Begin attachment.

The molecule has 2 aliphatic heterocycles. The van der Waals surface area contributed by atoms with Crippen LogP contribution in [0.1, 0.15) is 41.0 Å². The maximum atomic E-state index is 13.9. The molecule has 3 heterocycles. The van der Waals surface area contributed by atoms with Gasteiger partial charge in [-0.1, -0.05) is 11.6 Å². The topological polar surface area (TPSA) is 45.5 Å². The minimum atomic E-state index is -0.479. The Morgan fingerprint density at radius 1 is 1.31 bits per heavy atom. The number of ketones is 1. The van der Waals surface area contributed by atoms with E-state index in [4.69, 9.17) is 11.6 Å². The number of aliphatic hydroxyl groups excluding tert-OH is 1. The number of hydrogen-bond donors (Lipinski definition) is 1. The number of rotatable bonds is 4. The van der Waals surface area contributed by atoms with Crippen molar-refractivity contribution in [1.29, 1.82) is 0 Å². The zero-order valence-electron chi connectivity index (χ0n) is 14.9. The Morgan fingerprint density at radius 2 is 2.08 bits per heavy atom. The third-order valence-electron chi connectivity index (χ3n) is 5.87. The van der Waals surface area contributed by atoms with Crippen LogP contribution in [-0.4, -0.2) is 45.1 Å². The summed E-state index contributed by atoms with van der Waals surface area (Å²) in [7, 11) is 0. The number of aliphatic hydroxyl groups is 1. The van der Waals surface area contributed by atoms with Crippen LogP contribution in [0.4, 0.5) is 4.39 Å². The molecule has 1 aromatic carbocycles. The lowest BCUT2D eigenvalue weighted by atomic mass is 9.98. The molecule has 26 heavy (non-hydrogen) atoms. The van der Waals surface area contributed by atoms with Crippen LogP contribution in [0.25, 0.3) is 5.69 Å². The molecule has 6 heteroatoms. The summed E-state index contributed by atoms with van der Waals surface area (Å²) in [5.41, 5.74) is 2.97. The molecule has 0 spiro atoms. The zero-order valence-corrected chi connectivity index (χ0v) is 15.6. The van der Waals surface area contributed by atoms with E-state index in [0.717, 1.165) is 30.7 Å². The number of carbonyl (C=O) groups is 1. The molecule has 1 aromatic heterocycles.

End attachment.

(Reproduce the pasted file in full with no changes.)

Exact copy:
The molecule has 2 aliphatic heterocycles. The van der Waals surface area contributed by atoms with Crippen LogP contribution in [0.1, 0.15) is 41.0 Å². The maximum atomic E-state index is 13.9. The molecule has 3 heterocycles. The van der Waals surface area contributed by atoms with Gasteiger partial charge in [-0.1, -0.05) is 11.6 Å². The topological polar surface area (TPSA) is 45.5 Å². The minimum atomic E-state index is -0.479. The Morgan fingerprint density at radius 1 is 1.31 bits per heavy atom. The number of ketones is 1. The van der Waals surface area contributed by atoms with E-state index in [4.69, 9.17) is 11.6 Å². The number of aliphatic hydroxyl groups excluding tert-OH is 1. The number of hydrogen-bond donors (Lipinski definition) is 1. The number of rotatable bonds is 4. The van der Waals surface area contributed by atoms with Crippen molar-refractivity contribution in [1.29, 1.82) is 0 Å². The zero-order valence-electron chi connectivity index (χ0n) is 14.9. The Morgan fingerprint density at radius 2 is 2.08 bits per heavy atom. The third-order valence-electron chi connectivity index (χ3n) is 5.87. The van der Waals surface area contributed by atoms with Crippen LogP contribution in [-0.4, -0.2) is 45.1 Å². The summed E-state index contributed by atoms with van der Waals surface area (Å²) in [7, 11) is 0. The number of aliphatic hydroxyl groups is 1. The van der Waals surface area contributed by atoms with Crippen LogP contribution in [0.4, 0.5) is 4.39 Å². The molecule has 1 aromatic carbocycles. The lowest BCUT2D eigenvalue weighted by atomic mass is 9.98. The molecule has 26 heavy (non-hydrogen) atoms. The van der Waals surface area contributed by atoms with Crippen LogP contribution in [0.25, 0.3) is 5.69 Å². The molecule has 6 heteroatoms. The summed E-state index contributed by atoms with van der Waals surface area (Å²) in [5.41, 5.74) is 2.97. The molecule has 0 spiro atoms. The zero-order valence-corrected chi connectivity index (χ0v) is 15.6. The van der Waals surface area contributed by atoms with E-state index in [0.717, 1.165) is 30.7 Å². The number of carbonyl (C=O) groups is 1. The molecule has 1 aromatic heterocycles.